You have the power of choice and the power to influence what gets prioritized locally. Governments look to see what is profitable, sustainable and in demand when allocating funds to new transportation projects, upgrades and maintenance of existing infrastructure. Exercise the power of choice in the pursuit of true freedom. Show your local community that you ride, by riding! Be one of the increasing numbers of individuals who no longer choose to take part in the daily herding by car and public transport. Fill the streets and bike paths. Show your elected leaders that bicycles are here to stay and are a growing, sustainable and real presence in your city. Urban cycling should be comfortable, relaxing. pleasant, spontaneous, affordable, punctual, serene, healthy and cheerful. Demand more of your elected officials!
Integrating cycling into your daily transportation routine doesn’t have to be complicated. Look into potential routes to your most frequent destinations, get your bicycle in order (we will cover some of the key point to a good city bike in a future post) and ultimately start feeling the freedom. Every time we ride a bicycle, we need to show others that it can be comfortable and convenient to ride a bicycle. Show them that they don’t need all the gear they think they need. Remember the 5 km rule? Most destinations within 5 km of your home can be more efficiently traveled by bicycle than on foot, by bus or definitely by car. Bikes are cheap, food is cheap and parking is free. Try it, live true freedom, set an example and be an inspiration to your fellow citizens.

“Buy this car to drive to work; drive to work to pay for this car…
                                   You say you want to get out, but you won’t, because it’s a trap.”

Buy this bike to ride to work, ride to work to pay for ………. You get the point.

Ride on!

Monday, February 14, 2011

Punt your Pigs!

”Piggdekk”, the Norwegian word for studded tires and the source of countless Petter Solberg jokes. My daily bicycle commute along the majestic Nordås waters is likely one of the most pleasant this fine city has to offer. Despite my ramblings on about how bicycle infrastructure is a gaping weak point in Bergen town, this stretch offers efficient travel with few pedestrians, few crossing roadways, adequate width and recent improvements in the form of cement barriers between the pathway and roadway to prevent streams fowl automobile fluid infested water from coating our pavement (or entering the pristine waters of Nordås for that matter).
It is along this thoroughfare that a majority of the cities few diehard, year round Gore-Tex clad two wheeled warriors pass each day to and from their rural themed dwellings in the citys perimeter to central places of work. They are their own definition of bicycle culture. Overly practical and alien to a seamless cityscape their bright yellow oversized capes of breathable water repellence flap rhythmically in winter winds and summer breezes alike. They are the definition of the office tough guy, feeding of the empowerment of being a pedaling minority. A breed conceived into an unchecked world of bicycle riding culture. A self defined subculture so practically unpractical you can hear them coming miles away. Their unmistakable hum of mechanical ignorance and misunderstanding of the machine they so eagerly stride, their studded tires.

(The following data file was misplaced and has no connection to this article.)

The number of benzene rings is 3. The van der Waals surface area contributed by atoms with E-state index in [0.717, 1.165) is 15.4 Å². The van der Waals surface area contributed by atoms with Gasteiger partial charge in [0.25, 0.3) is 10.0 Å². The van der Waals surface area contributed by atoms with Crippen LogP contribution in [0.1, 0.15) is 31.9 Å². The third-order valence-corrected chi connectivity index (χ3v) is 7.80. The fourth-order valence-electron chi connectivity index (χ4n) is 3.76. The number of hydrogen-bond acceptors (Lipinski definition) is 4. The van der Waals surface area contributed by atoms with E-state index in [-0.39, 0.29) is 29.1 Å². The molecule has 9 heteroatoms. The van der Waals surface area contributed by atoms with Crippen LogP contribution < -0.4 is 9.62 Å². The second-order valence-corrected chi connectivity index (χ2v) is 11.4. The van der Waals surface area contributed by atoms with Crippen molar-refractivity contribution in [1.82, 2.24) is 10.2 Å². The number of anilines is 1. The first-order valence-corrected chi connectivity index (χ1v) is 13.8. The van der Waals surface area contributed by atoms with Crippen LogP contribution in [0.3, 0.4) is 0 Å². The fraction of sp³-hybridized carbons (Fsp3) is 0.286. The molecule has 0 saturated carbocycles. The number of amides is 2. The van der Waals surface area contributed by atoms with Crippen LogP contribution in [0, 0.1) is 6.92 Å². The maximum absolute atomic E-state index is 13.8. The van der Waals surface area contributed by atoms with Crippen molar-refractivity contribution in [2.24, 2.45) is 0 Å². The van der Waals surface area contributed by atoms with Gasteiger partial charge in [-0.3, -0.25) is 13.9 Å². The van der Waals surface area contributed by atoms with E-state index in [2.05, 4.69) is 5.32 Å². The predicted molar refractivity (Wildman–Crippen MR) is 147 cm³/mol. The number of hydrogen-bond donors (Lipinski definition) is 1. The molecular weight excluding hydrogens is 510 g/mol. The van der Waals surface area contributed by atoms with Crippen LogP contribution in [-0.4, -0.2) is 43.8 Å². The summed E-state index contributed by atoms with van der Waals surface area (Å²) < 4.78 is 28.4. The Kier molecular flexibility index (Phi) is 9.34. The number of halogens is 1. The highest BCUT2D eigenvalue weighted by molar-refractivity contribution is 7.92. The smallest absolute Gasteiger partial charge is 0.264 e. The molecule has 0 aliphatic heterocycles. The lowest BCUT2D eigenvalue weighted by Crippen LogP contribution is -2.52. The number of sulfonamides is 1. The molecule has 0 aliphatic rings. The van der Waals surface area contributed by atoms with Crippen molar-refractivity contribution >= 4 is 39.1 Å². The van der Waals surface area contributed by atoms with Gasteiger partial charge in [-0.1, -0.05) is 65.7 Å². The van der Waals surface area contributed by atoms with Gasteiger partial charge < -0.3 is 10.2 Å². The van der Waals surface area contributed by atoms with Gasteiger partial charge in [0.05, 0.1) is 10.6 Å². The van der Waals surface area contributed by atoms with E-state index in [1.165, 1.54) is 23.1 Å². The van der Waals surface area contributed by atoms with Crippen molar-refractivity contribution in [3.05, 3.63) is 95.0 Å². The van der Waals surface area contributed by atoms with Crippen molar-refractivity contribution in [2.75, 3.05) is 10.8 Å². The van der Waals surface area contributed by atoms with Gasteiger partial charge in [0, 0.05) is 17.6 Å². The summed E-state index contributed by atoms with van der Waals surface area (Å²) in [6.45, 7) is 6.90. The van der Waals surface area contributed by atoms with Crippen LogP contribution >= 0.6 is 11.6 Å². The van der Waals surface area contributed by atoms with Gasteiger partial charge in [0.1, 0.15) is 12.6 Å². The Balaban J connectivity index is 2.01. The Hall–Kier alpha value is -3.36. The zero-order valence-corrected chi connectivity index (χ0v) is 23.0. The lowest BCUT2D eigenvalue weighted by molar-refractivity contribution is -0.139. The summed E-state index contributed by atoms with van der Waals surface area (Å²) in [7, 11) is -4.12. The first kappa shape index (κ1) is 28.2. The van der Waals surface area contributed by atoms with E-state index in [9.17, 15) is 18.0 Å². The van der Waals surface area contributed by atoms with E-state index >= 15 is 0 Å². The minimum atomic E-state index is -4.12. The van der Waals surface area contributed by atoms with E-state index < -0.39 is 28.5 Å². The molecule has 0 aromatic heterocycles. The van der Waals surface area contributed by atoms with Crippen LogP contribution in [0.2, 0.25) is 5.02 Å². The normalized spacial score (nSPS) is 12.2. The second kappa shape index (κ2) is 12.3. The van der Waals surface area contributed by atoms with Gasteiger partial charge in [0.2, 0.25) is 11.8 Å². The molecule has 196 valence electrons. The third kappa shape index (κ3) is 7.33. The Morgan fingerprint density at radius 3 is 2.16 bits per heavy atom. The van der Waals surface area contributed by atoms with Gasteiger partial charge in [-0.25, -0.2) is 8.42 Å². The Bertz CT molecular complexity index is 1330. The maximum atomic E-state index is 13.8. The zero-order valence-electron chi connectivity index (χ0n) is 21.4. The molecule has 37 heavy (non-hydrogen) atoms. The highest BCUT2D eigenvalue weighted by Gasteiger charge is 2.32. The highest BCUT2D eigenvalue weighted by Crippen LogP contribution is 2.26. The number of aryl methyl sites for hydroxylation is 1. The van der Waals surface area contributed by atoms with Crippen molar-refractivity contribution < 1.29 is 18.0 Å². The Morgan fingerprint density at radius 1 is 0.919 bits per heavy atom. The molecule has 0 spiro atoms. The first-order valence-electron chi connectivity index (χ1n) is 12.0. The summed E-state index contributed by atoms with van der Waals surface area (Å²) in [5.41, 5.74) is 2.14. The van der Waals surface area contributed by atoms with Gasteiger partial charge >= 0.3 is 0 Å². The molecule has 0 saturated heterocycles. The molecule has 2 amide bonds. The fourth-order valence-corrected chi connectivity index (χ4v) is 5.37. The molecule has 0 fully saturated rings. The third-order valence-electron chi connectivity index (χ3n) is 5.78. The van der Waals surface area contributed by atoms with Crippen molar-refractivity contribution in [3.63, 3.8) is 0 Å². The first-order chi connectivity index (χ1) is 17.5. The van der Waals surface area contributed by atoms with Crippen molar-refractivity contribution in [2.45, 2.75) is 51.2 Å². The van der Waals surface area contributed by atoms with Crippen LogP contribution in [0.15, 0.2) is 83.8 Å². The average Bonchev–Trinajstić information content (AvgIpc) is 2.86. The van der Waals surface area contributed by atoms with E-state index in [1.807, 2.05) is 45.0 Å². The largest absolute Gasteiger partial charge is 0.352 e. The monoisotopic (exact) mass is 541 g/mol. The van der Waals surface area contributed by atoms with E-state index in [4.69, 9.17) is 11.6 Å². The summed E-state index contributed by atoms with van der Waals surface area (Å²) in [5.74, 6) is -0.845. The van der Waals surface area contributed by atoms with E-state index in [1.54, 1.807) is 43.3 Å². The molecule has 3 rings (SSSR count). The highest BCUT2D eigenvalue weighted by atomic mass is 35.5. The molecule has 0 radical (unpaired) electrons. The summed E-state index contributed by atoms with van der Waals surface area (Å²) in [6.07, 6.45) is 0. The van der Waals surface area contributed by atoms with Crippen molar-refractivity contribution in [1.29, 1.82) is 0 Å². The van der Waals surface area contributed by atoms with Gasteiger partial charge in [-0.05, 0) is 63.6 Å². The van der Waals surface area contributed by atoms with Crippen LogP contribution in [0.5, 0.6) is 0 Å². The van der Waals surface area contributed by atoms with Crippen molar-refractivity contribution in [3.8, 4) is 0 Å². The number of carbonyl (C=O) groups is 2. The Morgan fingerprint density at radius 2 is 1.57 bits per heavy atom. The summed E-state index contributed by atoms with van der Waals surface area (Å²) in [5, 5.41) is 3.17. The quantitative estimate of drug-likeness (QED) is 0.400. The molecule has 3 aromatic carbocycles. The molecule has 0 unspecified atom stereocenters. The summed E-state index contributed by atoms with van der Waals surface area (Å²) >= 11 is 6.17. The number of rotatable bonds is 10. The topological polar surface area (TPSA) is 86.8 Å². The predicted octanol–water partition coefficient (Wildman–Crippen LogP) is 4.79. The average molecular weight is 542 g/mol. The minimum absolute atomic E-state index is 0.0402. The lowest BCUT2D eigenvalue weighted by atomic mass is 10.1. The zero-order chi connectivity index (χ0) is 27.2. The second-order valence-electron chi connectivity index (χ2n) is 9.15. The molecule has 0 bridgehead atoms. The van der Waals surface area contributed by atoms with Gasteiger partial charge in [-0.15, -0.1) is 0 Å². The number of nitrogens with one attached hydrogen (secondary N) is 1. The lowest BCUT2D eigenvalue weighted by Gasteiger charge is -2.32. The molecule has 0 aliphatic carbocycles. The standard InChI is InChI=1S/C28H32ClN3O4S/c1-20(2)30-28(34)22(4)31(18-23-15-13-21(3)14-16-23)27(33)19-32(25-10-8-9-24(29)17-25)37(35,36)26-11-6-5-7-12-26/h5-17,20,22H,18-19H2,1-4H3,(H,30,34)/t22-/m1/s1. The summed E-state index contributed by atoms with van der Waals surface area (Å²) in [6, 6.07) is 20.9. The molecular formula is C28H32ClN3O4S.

Studded tires in Norway run in the range of 1000 kroners a pair. Studded tires in Bergen are burning pavement and pocketbooks like a Prius burns logic. We live in a coastal climate where we are fortunate to enjoy year round cycling opportunities. Temperatures rarely dip below freezing for more than a couple of days at a time in the dead of winter and road salt is used with such vigor on our streets that simply brushing your face over your hot dinner after even a short commute can bring out delight in the most monotonous dish. Studded tires are for ice and hard packed snow, none of which occur for more than a few meters at a time for an unfortunate few. Slippery surfaces caused by frost or wet pavement are not effectively dealt with by adding metal spikes to hard rubber tires. Lower tire pressures and soft rubber are on the other hand your weapons in safe speed during the winter months. Grinding your expensive studded tires away on bare pavement while at the same time grinding away any enjoyment of an effortless and quiet commuting experience is not conducive to sticking to your bike through thick and thin. My personal choice is to forgo studs all together and instead opt for aforementioned tire characteristics along with an upright approach to sharp corners and a light finger on the brakes. Relax, look ahead and let your bike interact in a rider controlled fashion with the surface you are traveling on. Dont rely on overpriced equipment to do the riding for you, fill you with false self confident and a dread of hours listening to the buzz and feeling the massive resistance of a misplaced set of studs. Studded tires are not optimal for use on bare pavement and are likely more dangerous cornering on asphalt as they offer very poor grip on hard surfaces. If your commute does in fact warrant studs for a portion of the journey, consider using only studs up front and either swap out the tire or keep and extra wheel with appropriate rubber for 99% of typical Bergen riding conditions. My personal thought on inappropriate studded tire use is that you are either too lazy to swap tires or wheels, ignorant to the incredible discomfort and mechanical disadvantage or afraid to work on your bike yourself.